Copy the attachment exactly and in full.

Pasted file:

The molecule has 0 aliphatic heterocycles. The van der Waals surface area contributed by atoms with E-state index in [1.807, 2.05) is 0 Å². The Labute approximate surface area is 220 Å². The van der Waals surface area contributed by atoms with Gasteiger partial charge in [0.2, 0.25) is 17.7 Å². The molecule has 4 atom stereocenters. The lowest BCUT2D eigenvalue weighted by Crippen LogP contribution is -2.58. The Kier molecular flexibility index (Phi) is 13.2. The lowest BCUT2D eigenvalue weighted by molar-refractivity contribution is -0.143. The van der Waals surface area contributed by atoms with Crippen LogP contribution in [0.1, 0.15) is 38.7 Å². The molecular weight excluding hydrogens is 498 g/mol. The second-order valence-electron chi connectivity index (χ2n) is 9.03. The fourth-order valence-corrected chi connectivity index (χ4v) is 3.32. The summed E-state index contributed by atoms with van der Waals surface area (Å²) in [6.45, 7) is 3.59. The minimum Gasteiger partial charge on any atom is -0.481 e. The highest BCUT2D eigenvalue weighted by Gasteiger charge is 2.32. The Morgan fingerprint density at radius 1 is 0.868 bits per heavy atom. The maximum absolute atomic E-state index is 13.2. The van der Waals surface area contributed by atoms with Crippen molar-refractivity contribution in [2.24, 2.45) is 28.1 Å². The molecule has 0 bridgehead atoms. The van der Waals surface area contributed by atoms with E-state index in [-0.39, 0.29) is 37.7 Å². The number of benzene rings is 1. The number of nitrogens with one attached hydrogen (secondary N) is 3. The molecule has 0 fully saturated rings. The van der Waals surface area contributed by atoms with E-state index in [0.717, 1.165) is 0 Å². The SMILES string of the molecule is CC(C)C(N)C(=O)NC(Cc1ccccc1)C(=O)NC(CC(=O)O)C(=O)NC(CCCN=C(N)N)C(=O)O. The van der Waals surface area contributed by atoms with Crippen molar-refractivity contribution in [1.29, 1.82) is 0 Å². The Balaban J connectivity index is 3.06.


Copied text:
The molecule has 0 aliphatic heterocycles. The van der Waals surface area contributed by atoms with E-state index in [1.807, 2.05) is 0 Å². The Labute approximate surface area is 220 Å². The van der Waals surface area contributed by atoms with Gasteiger partial charge in [0.2, 0.25) is 17.7 Å². The molecule has 4 atom stereocenters. The lowest BCUT2D eigenvalue weighted by Crippen LogP contribution is -2.58. The Kier molecular flexibility index (Phi) is 13.2. The lowest BCUT2D eigenvalue weighted by molar-refractivity contribution is -0.143. The van der Waals surface area contributed by atoms with Crippen LogP contribution in [0.1, 0.15) is 38.7 Å². The molecular weight excluding hydrogens is 498 g/mol. The second-order valence-electron chi connectivity index (χ2n) is 9.03. The fourth-order valence-corrected chi connectivity index (χ4v) is 3.32. The summed E-state index contributed by atoms with van der Waals surface area (Å²) in [6.45, 7) is 3.59. The minimum Gasteiger partial charge on any atom is -0.481 e. The highest BCUT2D eigenvalue weighted by Gasteiger charge is 2.32. The Morgan fingerprint density at radius 1 is 0.868 bits per heavy atom. The maximum absolute atomic E-state index is 13.2. The van der Waals surface area contributed by atoms with Crippen molar-refractivity contribution in [2.24, 2.45) is 28.1 Å². The molecule has 0 bridgehead atoms. The van der Waals surface area contributed by atoms with E-state index in [-0.39, 0.29) is 37.7 Å². The number of benzene rings is 1. The number of nitrogens with one attached hydrogen (secondary N) is 3. The molecule has 0 fully saturated rings. The van der Waals surface area contributed by atoms with E-state index in [0.717, 1.165) is 0 Å². The SMILES string of the molecule is CC(C)C(N)C(=O)NC(Cc1ccccc1)C(=O)NC(CC(=O)O)C(=O)NC(CCCN=C(N)N)C(=O)O. The van der Waals surface area contributed by atoms with Crippen molar-refractivity contribution in [1.29, 1.82) is 0 Å². The Balaban J connectivity index is 3.06.